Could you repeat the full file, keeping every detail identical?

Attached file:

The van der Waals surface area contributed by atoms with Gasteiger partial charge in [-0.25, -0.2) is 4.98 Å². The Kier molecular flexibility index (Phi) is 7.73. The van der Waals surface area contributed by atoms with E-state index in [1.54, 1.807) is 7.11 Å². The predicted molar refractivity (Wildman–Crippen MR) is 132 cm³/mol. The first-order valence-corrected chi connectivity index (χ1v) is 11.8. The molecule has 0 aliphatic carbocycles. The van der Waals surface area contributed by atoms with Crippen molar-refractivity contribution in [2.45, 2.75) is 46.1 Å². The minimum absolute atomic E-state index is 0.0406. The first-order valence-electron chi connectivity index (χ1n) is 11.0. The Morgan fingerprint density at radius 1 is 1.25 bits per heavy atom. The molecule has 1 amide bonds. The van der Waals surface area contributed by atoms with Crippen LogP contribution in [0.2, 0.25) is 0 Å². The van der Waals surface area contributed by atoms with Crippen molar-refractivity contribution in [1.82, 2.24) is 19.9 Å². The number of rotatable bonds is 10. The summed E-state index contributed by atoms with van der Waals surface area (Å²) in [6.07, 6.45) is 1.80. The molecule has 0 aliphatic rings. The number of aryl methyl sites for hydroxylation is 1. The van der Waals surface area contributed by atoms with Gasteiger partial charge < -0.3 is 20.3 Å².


The van der Waals surface area contributed by atoms with Gasteiger partial charge in [-0.25, -0.2) is 4.98 Å². The Kier molecular flexibility index (Phi) is 7.73. The van der Waals surface area contributed by atoms with E-state index in [1.54, 1.807) is 7.11 Å². The predicted molar refractivity (Wildman–Crippen MR) is 132 cm³/mol. The first-order valence-corrected chi connectivity index (χ1v) is 11.8. The molecule has 0 aliphatic carbocycles. The van der Waals surface area contributed by atoms with Crippen molar-refractivity contribution in [2.45, 2.75) is 46.1 Å². The minimum absolute atomic E-state index is 0.0406. The first-order valence-electron chi connectivity index (χ1n) is 11.0. The Morgan fingerprint density at radius 1 is 1.25 bits per heavy atom. The molecule has 1 amide bonds. The van der Waals surface area contributed by atoms with Crippen LogP contribution in [0.2, 0.25) is 0 Å². The van der Waals surface area contributed by atoms with Crippen molar-refractivity contribution in [1.82, 2.24) is 19.9 Å². The number of rotatable bonds is 10. The summed E-state index contributed by atoms with van der Waals surface area (Å²) in [6.07, 6.45) is 1.80. The molecule has 0 aliphatic rings. The number of aryl methyl sites for hydroxylation is 1. The van der Waals surface area contributed by atoms with Gasteiger partial charge < -0.3 is 20.3 Å².